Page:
Lee Harris and Country Sunshine
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The birth of a devolution.
Why this name?
It was a cheesy Dottie West song in the 70's.
Do you play live?
Poe's Pub
How, do you think, does the internet (or mp3) change the music industry?
Overturned it.
Would you sign a record contract with a major label?
Yes.
Band History:
One fall day, Doyle Hull asked Lee Harris a question. What would you think about starting a country band? Do you write any country songs? Little did he know that’s a question Lee’s been hoping someone would ask him for the past 20 years.

Lee’s been in lots of rock bands over the years-as a sideman (bassist in Meanflower, The Hollywood Squares, The Ukulele Hipster Kings), and the frontman in quite a few others (Chicken, The Cartwheels, Rosebud, The Lee Harris 3). He's also spent time interning at Warner/Chapel in Nashville, working in college and public radio; hell-he's even DJ'd weddings. But the thing he does that's closest to his heart is writing songs. Lee writes a couple hundred a year. But until Doyle Hull and his question came along, he'd never had a place for the stockpiles of country material he's written.

Doyle, enamored with the Bakersfield sounds of Buck Owens, Wynn Stewart, Red Simpson, Tommy Collins, and Merle Haggard had been talking to the guitarist in his legendary surf band The Red Hot Lava Men, Mark Golden, about “going country.” Turns out Mark’s always wanted to be in a country band, too. Doyle then enlisted the Lava Men’s drummer, Greg Weatherford, for the drum throne.

These four men got together and started practicing every week or so, and the participants really started enjoying playing honest-to-goodness honky-tonk culled from the repertoirs of the previously mentioned artists, as well as some George Jones, Conway Twitty, Johnny Paycheck, Lefty Frizzell, Hank Williams, and dozens of others. They also started working with Lee's original songs, and everyone agreed this was a band worth sticking with. But the band wasn't complete just yet. They needed what every self-respecting honky-tonk band needs-a "girl singer."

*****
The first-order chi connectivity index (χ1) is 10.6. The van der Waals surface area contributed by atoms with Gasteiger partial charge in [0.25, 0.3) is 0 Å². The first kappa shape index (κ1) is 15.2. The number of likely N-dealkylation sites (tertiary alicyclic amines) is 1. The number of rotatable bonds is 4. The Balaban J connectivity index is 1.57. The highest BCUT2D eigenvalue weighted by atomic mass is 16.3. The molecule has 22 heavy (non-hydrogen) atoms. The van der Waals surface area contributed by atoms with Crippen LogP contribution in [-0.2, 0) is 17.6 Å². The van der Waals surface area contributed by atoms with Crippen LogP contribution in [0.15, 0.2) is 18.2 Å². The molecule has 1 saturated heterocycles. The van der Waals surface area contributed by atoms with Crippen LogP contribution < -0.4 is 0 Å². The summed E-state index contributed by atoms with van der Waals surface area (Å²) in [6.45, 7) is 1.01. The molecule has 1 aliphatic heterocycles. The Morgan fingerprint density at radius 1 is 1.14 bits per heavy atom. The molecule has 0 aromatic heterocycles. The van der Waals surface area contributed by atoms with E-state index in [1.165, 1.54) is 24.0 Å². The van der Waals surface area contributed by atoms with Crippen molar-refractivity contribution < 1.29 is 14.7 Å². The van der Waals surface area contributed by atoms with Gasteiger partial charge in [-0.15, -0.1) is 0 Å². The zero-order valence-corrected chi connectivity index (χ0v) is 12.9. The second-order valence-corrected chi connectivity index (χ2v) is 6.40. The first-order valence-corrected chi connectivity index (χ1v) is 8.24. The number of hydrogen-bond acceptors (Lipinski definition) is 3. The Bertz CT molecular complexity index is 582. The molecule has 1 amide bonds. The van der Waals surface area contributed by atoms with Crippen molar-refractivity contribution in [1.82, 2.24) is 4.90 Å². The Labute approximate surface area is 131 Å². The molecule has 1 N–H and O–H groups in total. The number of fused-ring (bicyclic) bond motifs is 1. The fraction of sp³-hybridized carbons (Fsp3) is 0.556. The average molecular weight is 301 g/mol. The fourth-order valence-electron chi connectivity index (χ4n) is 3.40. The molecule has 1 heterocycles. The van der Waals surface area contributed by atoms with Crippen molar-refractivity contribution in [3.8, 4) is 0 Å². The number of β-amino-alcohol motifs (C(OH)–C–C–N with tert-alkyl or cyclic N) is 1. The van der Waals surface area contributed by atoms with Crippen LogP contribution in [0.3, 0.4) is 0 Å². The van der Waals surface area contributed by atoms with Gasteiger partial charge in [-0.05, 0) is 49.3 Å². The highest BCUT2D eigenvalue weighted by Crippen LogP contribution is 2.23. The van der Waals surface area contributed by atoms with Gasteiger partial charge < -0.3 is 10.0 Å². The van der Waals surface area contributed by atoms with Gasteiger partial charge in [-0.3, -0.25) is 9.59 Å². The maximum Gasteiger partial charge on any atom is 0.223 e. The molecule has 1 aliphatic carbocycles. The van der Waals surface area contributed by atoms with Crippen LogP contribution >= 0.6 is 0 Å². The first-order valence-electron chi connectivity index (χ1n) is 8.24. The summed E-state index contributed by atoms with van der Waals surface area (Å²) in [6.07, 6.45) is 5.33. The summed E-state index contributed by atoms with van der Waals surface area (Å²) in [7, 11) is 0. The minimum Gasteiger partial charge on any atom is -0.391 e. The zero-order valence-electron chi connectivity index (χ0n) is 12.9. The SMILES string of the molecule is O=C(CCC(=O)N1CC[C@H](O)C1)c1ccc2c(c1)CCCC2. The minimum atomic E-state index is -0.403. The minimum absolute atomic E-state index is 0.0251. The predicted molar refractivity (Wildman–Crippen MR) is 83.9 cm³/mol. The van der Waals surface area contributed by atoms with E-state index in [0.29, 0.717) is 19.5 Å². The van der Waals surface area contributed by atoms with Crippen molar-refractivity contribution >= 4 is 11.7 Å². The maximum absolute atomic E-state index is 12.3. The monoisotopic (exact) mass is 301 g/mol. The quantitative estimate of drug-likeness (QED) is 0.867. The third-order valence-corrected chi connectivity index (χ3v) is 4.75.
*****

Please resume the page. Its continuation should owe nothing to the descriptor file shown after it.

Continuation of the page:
Enter local radio personality and longtime friend Jenny Jusell, who was added to the line-up, and off they went. After the shows they've played people have asked the band "Which songs are the originals? They all sound like classics." In fact, one of Lee’s songs, “Voice from the Past,” was recently honored as one of three finalists in the 2nd annual Hank Williams Songwriting Contest. As of this writing a winner has yet to be determined.

The band has recorded a half-dozen originals in Doyle’s basement studio, and is currently being played on Richmond’s legendary classic-country station AM 950 WXGI on the Big John Trimble show. Big John is a legend himself-he hosted an all-night trucking show on WRVA for years, and was filling in for Bill Mack recently before Mack switched over to his satellite radio show. They’re also receiving airplay on the popular Floyd Henderson show here in Richmond. Floyd’s been on the air for over 50 years and knows a good thing when he hears it.

So ladies and gentlemen, presenting Lee Harris & Country Sunshine.

Your influences?
Buck Owens, Wynn Stewart, Red Simpson, Tommy Collins, Merle Haggard, George Jones, Conway Twitty, Johnny Paycheck, Lefty Frizzell, Hank Williams, and dozens of others.
Favorite spot?
Memphis, Tennessee
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